Judy Blume’s Forever – This was the first novel I read that depicted sex. Awkward, imperfect teenage loss of virginity and it was also my first ‘romance’ novel though in many ways it’s much more of a coming of age tale with romance helping to define the book’s protagonist Kat. In many ways this novel allowed the notion of romance into my life, that I would grow up and possibly fall in love, have sex, desire someone else’s presence in my life in a different way to family or friends. It also, unlike other romances I would read, allowed the idea that love isn’t always forever, ironically. And that’s ok.
Caitlin Moran’s How to Be a Woman – A Times columnist who talked about periods, cystitis and Lady Gaga. Moran is hard not to love and although I don’t necessarily agree with everything she says this was a step outside the novel format for me that encouraged me to roar: I AM A WOMAN! It also seemed to mark a wave in publishing, or maybe it was just because I finally noticed, of women all of walks of life, famous and infamous, writing about what it meant to be a woman in today’s society: how hard it was, how easy, why anyone actually cares or not. It allowed me to take stock of all the amazing women around me as well as in books, novel or otherwise, that I could and should learn from.
- What are your top three romantic books and why?
Pride and Prejudice by Jane Austen. Don’t judge me for this but it’s a book that many people get swept up in the romance even though it’s about much more than that. However, it’s a romance that isn’t easy, isn’t perfect and its female is a strong woman who loves to read. Of course it’s one of my favourites.
Me Before You by Jojo Moyes. I picked up this book and promptly spent the next week laughing and crying to myself to the point my family were worried. It was incredibly hard to explain to them how amazing Lou and her positivity was for me or that her love story with Will was beautiful and I hoped that she would convince him to change his mind. *SPOILER!* He doesn’t and though I understood I was devastated. If a romance can make you invest in the characters to the point of sobbing I’d say you’ve got yourself a hell of a story.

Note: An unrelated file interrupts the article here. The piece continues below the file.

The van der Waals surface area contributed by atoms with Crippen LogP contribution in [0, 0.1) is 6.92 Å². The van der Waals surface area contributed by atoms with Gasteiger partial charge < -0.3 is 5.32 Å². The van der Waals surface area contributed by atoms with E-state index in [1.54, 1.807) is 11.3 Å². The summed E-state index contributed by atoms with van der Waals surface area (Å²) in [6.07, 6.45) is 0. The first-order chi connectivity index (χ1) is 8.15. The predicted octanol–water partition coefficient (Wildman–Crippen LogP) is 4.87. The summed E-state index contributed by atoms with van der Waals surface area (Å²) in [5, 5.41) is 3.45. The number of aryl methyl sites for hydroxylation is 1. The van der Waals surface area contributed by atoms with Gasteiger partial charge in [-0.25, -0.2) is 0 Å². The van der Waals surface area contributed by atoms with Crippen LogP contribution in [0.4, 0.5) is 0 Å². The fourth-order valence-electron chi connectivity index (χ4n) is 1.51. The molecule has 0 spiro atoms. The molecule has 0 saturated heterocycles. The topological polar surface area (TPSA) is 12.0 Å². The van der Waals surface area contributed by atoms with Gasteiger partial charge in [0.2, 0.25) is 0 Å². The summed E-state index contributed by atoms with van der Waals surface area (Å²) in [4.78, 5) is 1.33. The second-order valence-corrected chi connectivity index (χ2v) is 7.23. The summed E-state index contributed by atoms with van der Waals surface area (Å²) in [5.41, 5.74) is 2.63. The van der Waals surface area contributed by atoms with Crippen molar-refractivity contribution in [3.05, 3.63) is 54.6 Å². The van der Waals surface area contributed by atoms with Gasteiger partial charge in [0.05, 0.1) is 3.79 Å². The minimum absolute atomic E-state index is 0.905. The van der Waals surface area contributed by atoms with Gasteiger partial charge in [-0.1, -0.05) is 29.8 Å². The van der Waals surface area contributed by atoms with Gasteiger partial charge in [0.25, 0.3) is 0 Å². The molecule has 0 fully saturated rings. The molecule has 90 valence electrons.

Outlander (Formerly known as Cross Stitch) by Diana Gabaldon. It has sex, Scottish heroes and an odd love story that transcends time, literally. What’s not to love?
- What are your top three romantic movie/TV kisses and why?
Tim and Mary finally getting together in About Time. The novel is sickeningly sweet and it’s a delight to watch. Tim was an unconventional romantic hero that I desperately wanted to get the girl. He does and it’s relief when they finally kiss after his failed attempts and repeated trips to change the past. Did I also mention that Mary works in publishing? I can’t not invest in that!
Anne Boleyn and Henry VIII in the Tudors. Read: Natalie Dormer and Jonathan Rhys Meyers aka one of TV’s hottest pairings ever. This was arguably one of the first historic TV dramas I became invested in and though a bit of a doomed romance this steamy affair became the highlight of all the series. It’s sexy, salacious and it’d been teased for several episodes. Well worth the wait.
Bridget Jones and Mark Darcy in the snow. It takes them forever to get together, then they part, then they get back together again and so the story goes on. But that sweet satisfaction of seeing two ridiculous people who often get themselves into embarrassing situations finally make it happen is glorious. It also makes me feel better about a future, turns out you don’t have to be married by thirty with children
- If you could ride off into the sunset with a fictional character, who would you choose and why? Jon Snow. He’s beautiful, manly and loyal to a fault. He also has a wolf and I’ve always wanted a dog.